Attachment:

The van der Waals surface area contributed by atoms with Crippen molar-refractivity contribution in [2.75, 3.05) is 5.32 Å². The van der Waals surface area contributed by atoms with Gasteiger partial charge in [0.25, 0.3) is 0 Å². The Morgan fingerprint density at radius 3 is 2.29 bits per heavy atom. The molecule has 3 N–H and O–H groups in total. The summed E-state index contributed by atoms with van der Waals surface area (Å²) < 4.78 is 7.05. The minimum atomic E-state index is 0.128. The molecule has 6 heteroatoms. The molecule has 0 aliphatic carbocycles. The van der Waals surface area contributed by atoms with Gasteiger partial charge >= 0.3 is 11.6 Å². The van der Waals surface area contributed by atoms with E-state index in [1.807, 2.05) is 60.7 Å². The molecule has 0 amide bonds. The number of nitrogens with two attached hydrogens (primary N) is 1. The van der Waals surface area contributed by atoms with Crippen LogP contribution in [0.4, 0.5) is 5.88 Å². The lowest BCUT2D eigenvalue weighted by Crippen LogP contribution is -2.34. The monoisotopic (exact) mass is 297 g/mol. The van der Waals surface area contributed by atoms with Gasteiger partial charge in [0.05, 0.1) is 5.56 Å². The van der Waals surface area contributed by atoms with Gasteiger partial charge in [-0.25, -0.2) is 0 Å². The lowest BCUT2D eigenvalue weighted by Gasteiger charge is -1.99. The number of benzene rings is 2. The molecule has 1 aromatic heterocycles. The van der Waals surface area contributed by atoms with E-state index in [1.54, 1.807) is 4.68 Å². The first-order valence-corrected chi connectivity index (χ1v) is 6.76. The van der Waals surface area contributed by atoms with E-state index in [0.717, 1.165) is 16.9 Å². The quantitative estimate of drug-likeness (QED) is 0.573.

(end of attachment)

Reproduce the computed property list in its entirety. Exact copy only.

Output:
The van der Waals surface area contributed by atoms with Crippen molar-refractivity contribution in [2.75, 3.05) is 5.32 Å². The van der Waals surface area contributed by atoms with Gasteiger partial charge in [0.25, 0.3) is 0 Å². The Morgan fingerprint density at radius 3 is 2.29 bits per heavy atom. The molecule has 3 N–H and O–H groups in total. The summed E-state index contributed by atoms with van der Waals surface area (Å²) < 4.78 is 7.05. The minimum atomic E-state index is 0.128. The molecule has 6 heteroatoms. The molecule has 0 aliphatic carbocycles. The van der Waals surface area contributed by atoms with Gasteiger partial charge >= 0.3 is 11.6 Å². The van der Waals surface area contributed by atoms with E-state index in [1.807, 2.05) is 60.7 Å². The molecule has 0 amide bonds. The number of nitrogens with two attached hydrogens (primary N) is 1. The van der Waals surface area contributed by atoms with Crippen LogP contribution in [0.4, 0.5) is 5.88 Å². The lowest BCUT2D eigenvalue weighted by Crippen LogP contribution is -2.34. The monoisotopic (exact) mass is 297 g/mol. The van der Waals surface area contributed by atoms with Gasteiger partial charge in [0.05, 0.1) is 5.56 Å². The van der Waals surface area contributed by atoms with Gasteiger partial charge in [-0.25, -0.2) is 0 Å². The lowest BCUT2D eigenvalue weighted by Gasteiger charge is -1.99. The number of benzene rings is 2. The molecule has 1 aromatic heterocycles. The van der Waals surface area contributed by atoms with E-state index in [1.54, 1.807) is 4.68 Å². The first-order valence-corrected chi connectivity index (χ1v) is 6.76. The van der Waals surface area contributed by atoms with E-state index in [0.717, 1.165) is 16.9 Å². The quantitative estimate of drug-likeness (QED) is 0.573.